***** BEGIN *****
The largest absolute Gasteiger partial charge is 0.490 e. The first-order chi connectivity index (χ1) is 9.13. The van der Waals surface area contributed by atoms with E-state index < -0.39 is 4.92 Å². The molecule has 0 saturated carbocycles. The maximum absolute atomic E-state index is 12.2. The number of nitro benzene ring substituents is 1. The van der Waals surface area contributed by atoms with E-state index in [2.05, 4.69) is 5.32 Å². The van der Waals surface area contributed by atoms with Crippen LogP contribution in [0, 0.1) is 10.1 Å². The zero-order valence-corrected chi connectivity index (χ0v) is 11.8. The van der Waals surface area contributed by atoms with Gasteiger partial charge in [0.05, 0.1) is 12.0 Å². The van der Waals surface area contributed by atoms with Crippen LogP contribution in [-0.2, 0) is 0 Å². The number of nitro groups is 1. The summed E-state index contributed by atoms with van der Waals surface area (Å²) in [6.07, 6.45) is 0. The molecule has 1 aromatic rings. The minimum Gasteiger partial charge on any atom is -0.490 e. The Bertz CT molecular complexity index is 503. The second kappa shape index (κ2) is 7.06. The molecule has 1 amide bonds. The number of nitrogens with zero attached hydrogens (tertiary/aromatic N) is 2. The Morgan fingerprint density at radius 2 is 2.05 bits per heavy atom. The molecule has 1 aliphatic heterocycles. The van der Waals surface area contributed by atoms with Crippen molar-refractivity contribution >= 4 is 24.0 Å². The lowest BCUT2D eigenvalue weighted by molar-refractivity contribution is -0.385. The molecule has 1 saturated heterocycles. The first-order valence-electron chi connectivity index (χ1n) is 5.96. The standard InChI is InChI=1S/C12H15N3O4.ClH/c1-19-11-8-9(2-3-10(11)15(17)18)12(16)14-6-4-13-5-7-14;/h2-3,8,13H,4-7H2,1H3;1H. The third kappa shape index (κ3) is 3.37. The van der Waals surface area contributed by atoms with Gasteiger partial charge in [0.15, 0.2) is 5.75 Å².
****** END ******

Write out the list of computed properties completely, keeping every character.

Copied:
The largest absolute Gasteiger partial charge is 0.490 e. The first-order chi connectivity index (χ1) is 9.13. The van der Waals surface area contributed by atoms with E-state index < -0.39 is 4.92 Å². The molecule has 0 saturated carbocycles. The maximum absolute atomic E-state index is 12.2. The number of nitro benzene ring substituents is 1. The van der Waals surface area contributed by atoms with E-state index in [2.05, 4.69) is 5.32 Å². The van der Waals surface area contributed by atoms with Crippen LogP contribution in [0, 0.1) is 10.1 Å². The zero-order valence-corrected chi connectivity index (χ0v) is 11.8. The van der Waals surface area contributed by atoms with Gasteiger partial charge in [0.05, 0.1) is 12.0 Å². The van der Waals surface area contributed by atoms with Crippen LogP contribution in [-0.2, 0) is 0 Å². The number of nitro groups is 1. The summed E-state index contributed by atoms with van der Waals surface area (Å²) in [6.07, 6.45) is 0. The molecule has 1 aromatic rings. The minimum Gasteiger partial charge on any atom is -0.490 e. The Bertz CT molecular complexity index is 503. The second kappa shape index (κ2) is 7.06. The molecule has 1 amide bonds. The number of nitrogens with zero attached hydrogens (tertiary/aromatic N) is 2. The Morgan fingerprint density at radius 2 is 2.05 bits per heavy atom. The molecule has 1 aliphatic heterocycles. The van der Waals surface area contributed by atoms with Crippen molar-refractivity contribution >= 4 is 24.0 Å². The lowest BCUT2D eigenvalue weighted by molar-refractivity contribution is -0.385. The molecule has 1 saturated heterocycles. The first-order valence-electron chi connectivity index (χ1n) is 5.96. The standard InChI is InChI=1S/C12H15N3O4.ClH/c1-19-11-8-9(2-3-10(11)15(17)18)12(16)14-6-4-13-5-7-14;/h2-3,8,13H,4-7H2,1H3;1H. The third kappa shape index (κ3) is 3.37. The van der Waals surface area contributed by atoms with Gasteiger partial charge in [0.15, 0.2) is 5.75 Å².